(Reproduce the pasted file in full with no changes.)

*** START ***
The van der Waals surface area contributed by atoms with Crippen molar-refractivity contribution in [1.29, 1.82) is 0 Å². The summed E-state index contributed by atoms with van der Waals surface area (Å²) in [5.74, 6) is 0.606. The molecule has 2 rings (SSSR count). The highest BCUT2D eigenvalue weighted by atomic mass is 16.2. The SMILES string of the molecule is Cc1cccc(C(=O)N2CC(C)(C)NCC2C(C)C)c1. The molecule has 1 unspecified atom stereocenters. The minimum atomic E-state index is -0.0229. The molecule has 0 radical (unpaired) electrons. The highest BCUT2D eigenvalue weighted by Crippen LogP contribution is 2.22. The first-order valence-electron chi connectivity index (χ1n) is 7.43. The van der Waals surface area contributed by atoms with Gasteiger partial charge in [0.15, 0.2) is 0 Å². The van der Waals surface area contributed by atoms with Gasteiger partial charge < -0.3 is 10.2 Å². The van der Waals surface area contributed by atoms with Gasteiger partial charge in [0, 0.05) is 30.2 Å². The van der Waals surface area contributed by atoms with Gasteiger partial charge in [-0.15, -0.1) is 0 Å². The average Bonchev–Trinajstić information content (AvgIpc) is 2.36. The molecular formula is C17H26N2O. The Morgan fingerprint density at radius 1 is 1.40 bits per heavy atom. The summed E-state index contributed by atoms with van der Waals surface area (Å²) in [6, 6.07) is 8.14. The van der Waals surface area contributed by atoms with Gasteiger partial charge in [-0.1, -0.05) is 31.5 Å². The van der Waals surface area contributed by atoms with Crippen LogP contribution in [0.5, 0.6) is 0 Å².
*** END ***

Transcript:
The van der Waals surface area contributed by atoms with Crippen molar-refractivity contribution in [1.29, 1.82) is 0 Å². The summed E-state index contributed by atoms with van der Waals surface area (Å²) in [5.74, 6) is 0.606. The molecule has 2 rings (SSSR count). The highest BCUT2D eigenvalue weighted by atomic mass is 16.2. The SMILES string of the molecule is Cc1cccc(C(=O)N2CC(C)(C)NCC2C(C)C)c1. The molecule has 1 unspecified atom stereocenters. The minimum atomic E-state index is -0.0229. The molecule has 0 radical (unpaired) electrons. The highest BCUT2D eigenvalue weighted by Crippen LogP contribution is 2.22. The first-order valence-electron chi connectivity index (χ1n) is 7.43. The van der Waals surface area contributed by atoms with Gasteiger partial charge in [0.15, 0.2) is 0 Å². The van der Waals surface area contributed by atoms with Gasteiger partial charge < -0.3 is 10.2 Å². The van der Waals surface area contributed by atoms with Gasteiger partial charge in [0, 0.05) is 30.2 Å². The van der Waals surface area contributed by atoms with Gasteiger partial charge in [-0.15, -0.1) is 0 Å². The average Bonchev–Trinajstić information content (AvgIpc) is 2.36. The molecular formula is C17H26N2O. The Morgan fingerprint density at radius 1 is 1.40 bits per heavy atom. The summed E-state index contributed by atoms with van der Waals surface area (Å²) in [6, 6.07) is 8.14. The van der Waals surface area contributed by atoms with Gasteiger partial charge in [-0.1, -0.05) is 31.5 Å². The van der Waals surface area contributed by atoms with Crippen LogP contribution in [0.5, 0.6) is 0 Å².